In recent years, Bailey, Sugg, Titan, Sullivan, and Wynne have brought millions of dollars into the commonwealth.
These aren’t companies or entrepreneurs or even scientists. They are peanuts.
Researchers from Virginia Tech, working in conjunction with partners and peanut breeders in North and South Carolina, have developed and tested a constant stream of new Virginia peanut cultivars over the last 40 years that are as profitable as they are hearty.
“Farmers we work with not only benefit from the work we do, but also help guide our research in terms of telling us what characteristics they would like to see in new Virginia peanut strains,” said Maria Balota, a professor of plant pathology, physiology, and weed science who is also an Extension specialist.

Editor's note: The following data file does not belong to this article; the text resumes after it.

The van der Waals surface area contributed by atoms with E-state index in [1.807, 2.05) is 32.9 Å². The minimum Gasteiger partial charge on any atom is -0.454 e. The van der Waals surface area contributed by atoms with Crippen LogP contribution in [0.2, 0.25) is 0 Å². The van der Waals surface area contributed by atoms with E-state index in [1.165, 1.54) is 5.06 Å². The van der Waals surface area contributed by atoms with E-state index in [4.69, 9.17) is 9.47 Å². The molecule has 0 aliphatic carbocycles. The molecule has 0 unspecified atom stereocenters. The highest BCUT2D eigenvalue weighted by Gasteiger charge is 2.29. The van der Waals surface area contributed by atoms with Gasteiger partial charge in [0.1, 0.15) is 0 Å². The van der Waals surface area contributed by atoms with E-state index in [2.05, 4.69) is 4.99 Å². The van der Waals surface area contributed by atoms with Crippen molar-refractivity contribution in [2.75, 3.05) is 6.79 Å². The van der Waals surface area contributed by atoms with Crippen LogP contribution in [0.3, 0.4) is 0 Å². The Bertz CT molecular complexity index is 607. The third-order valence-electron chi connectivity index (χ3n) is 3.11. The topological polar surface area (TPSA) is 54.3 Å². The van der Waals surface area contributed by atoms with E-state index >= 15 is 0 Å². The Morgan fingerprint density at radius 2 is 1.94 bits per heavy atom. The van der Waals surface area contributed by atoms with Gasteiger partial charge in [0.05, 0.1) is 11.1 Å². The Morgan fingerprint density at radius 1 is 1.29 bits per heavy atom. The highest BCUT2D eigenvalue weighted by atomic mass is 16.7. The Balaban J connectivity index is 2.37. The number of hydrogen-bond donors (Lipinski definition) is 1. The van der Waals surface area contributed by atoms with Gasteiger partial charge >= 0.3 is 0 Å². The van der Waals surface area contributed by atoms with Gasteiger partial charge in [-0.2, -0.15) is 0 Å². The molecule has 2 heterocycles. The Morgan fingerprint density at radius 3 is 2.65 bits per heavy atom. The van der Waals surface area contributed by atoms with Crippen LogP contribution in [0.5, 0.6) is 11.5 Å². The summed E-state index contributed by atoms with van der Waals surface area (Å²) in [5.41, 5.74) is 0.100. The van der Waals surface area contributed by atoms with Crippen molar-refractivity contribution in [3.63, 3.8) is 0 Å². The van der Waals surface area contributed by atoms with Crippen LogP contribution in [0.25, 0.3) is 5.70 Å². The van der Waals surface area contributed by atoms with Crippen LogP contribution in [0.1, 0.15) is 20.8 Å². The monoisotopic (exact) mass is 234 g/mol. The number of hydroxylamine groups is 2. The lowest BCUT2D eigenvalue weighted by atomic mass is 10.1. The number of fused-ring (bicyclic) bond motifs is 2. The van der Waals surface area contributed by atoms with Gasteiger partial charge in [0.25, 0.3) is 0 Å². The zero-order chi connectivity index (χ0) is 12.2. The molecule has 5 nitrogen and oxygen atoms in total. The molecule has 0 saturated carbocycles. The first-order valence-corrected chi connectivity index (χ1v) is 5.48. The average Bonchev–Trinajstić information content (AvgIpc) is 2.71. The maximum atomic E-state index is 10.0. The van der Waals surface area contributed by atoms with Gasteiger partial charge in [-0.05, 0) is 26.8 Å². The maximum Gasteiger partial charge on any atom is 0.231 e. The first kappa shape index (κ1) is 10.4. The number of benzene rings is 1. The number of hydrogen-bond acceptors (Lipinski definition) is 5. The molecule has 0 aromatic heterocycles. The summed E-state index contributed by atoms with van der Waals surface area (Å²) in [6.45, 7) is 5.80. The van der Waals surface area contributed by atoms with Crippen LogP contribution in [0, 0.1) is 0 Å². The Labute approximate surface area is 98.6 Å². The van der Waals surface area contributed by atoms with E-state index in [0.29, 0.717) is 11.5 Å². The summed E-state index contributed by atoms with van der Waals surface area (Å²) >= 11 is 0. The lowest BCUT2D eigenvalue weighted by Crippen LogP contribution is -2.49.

The Peanut Variety and Quality Evaluation Program is the only publicly funded program of its kind in the world that focuses solely on peanuts.
The big, gourmet Virginia peanuts are big business in the region. In the banner year of 2012, they had a production value of $210 million in Virginia, North Carolina, and South Carolina.
Two varieties with extra-large pods that Balota’s group has grown — Bailey and Sugg — have added more than $16 million in value to the crops.